There is a growing call to do away with the smallest type of currency: the 1p and 2p.
Critics of loose changes say these coins have lost so much value they are virtually worthless. They weigh down pockets and purses and you can't use them in machines any more.
According to a recent Prudential survey, a quarter of the public would rather do without them.
But defenders of our smallest coins argue they aren't worthless. Taking care of the pennies really does mean the pounds look after themselves. If you don't want them, donate them. Besides, scrapping them would lead to economy-crushing inflation.
This week's big question is: is it time to scrap the copper?
What can you actually buy for a penny these days?
Black Jacks and Fruit Salads now come in packs. You don't get much change from 40p for them.
You can't use pennies in parking machines any more, and when was the last time you hung around in a shop to bother getting your change if it was less than 10p? It's really only out of embarrassment at saying "keep the change", which seems rather lame for something so worthless.
And they are worthless. As a number of financial commentators have reminded us in recent years, the penny has lost several 100% of its value in the last two or three decades.
So worthless is it that apparently, according to a Prudential survey, a third of younger people actually throw it in the bin.
I may have binned the odd one or two coppers in my time - mainly while clearing the kitchen drawer of doom - but by and large they end up in a jar, the children's money boxes and eventually the bank.
The Royal Mint says that 6.5bn of pennies made since 1971 are no longer in circulation - stashed, lost, landfill, or taken as souvenirs by tourists.
Surely there must come a time when coppers cost more for banks and retailers to handle than makes economic sense.
In the meantime, what are they actually useful for?
Well, they could be good for bets in card games with children - but you probably shouldn't be encouraging this anyway.
Oh, and let's not forget shopkeepers trying to convince us that £9.99 is nearer £9.00 than £10.00.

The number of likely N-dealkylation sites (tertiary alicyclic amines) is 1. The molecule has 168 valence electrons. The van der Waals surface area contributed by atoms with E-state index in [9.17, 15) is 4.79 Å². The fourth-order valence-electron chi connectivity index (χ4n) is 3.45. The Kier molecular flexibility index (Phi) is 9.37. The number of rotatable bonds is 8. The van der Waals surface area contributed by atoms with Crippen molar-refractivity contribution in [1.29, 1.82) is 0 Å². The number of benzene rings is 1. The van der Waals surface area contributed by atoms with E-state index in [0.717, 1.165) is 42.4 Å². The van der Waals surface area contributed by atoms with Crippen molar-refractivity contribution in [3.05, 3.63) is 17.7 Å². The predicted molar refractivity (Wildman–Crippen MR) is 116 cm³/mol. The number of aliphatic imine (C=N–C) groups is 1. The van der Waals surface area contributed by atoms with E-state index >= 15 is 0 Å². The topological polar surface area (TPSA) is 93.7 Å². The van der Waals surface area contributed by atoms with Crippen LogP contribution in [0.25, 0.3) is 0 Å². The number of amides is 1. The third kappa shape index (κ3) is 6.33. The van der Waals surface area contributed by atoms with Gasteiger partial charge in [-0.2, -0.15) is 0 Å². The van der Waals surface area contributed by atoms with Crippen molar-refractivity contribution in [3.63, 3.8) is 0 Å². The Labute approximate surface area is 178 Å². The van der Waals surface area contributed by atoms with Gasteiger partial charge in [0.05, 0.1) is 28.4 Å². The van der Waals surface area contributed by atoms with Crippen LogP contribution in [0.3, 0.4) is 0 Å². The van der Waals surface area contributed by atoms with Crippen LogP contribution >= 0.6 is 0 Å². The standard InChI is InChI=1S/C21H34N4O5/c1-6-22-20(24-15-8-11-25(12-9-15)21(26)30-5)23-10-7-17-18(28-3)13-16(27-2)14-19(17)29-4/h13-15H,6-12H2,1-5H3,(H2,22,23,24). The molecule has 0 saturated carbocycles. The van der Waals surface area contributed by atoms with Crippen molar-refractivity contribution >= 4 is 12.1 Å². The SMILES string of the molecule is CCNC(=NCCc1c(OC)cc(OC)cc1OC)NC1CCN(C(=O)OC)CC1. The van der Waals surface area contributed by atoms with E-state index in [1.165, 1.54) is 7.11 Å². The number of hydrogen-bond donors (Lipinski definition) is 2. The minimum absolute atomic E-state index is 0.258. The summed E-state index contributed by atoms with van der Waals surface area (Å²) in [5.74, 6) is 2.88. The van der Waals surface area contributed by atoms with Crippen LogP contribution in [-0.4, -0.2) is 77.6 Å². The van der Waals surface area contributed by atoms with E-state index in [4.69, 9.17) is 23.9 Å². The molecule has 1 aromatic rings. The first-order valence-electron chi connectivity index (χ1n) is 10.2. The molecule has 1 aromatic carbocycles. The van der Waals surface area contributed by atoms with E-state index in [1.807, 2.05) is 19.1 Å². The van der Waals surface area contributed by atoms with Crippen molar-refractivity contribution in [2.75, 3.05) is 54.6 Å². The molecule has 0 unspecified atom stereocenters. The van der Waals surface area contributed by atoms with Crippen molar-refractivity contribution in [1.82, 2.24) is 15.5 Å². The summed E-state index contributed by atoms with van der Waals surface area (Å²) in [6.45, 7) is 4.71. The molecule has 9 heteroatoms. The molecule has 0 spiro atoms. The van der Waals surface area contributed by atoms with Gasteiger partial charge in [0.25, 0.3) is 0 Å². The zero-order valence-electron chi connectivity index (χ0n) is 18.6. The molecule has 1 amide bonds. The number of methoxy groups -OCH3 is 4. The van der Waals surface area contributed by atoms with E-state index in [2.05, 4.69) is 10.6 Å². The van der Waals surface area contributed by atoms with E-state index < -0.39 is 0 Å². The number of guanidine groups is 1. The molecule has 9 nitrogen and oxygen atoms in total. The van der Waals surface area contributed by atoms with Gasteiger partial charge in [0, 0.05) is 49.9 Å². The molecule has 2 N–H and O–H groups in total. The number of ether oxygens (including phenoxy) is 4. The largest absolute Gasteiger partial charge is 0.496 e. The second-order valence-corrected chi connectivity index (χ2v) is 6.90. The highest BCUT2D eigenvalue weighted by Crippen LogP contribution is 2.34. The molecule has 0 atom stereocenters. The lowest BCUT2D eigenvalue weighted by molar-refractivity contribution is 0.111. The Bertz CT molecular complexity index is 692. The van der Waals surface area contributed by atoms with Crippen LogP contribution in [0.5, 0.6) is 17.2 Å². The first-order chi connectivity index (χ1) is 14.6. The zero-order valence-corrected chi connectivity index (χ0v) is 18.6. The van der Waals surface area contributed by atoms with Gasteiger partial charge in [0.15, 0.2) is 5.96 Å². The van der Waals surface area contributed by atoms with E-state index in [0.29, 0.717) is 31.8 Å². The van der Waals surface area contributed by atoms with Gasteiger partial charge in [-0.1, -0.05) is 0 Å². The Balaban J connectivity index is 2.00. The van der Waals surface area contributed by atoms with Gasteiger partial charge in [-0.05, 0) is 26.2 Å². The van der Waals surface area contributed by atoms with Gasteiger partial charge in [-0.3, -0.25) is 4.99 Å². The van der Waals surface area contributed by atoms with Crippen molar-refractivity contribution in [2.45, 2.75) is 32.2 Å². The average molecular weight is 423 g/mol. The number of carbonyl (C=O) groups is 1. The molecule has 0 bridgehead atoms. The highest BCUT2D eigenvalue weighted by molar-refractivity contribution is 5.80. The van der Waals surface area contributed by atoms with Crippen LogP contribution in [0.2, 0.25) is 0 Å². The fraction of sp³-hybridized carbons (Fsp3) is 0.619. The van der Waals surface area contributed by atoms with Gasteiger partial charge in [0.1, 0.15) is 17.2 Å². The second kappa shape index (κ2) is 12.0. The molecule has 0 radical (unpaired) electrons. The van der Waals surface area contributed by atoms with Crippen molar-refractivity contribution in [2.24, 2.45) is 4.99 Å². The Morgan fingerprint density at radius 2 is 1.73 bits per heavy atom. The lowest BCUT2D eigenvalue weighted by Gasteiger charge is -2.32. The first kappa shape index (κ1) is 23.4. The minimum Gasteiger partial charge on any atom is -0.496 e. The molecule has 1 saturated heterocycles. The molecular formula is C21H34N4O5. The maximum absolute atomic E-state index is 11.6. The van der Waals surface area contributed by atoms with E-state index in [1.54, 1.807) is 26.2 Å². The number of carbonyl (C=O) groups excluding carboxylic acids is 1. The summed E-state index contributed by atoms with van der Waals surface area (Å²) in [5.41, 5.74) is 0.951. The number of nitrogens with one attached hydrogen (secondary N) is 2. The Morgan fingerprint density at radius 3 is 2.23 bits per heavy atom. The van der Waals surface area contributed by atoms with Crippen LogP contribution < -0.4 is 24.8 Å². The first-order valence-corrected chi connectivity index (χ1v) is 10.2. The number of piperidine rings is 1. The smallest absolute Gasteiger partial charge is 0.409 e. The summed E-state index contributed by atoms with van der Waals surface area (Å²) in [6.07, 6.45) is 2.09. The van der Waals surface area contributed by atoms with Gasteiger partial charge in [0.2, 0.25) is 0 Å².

If a quarter of the UK doesn't want to take care of its pennies, I'll look after them... in my old whisky bottle.
That 6.5bn of penny coins that have vanished since 1971 amounts to £65m. It does make sense of that mantra often spouted by my parents' generation.
Pennies may be worth little but they are not worthless. Nor do they cost more to make than they are worth: it is estimated to cost around 0.3p to produce a copper plated steel penny.
I still use coppers to pay with, admittedly to the roll-eyed response of others in the queue. And no, it doesn't take that long.
Most transactions under £10 are still carried out in cash. I cannot believe none of us can be bothered to count out 2p, 6p, 7p etc.
If you really don't want them, give them to charity. When the shopkeeper hands over those coppers, pop them in the box that's usually next to the till. In these times I doubt the good people of Battersea Dogs Home will be turning your coppers away.
Above and beyond any of that, getting rid of them would cause massive inflation. A really, really big increase. Get rid of one and two pennies and no retailer will be rounding down now, will they? Virtually every single thing you buy will go up by one or two pence, while petrol prices would rise only in 5p denominations. Ouch.
As we lag in a possible triple-dip recession, such an inflation boom would be a very bad thing.
Basically, scrapping coppers would do the economy no good.
Are we really in an age where money means so very little to people they want to lob it away? I hope not.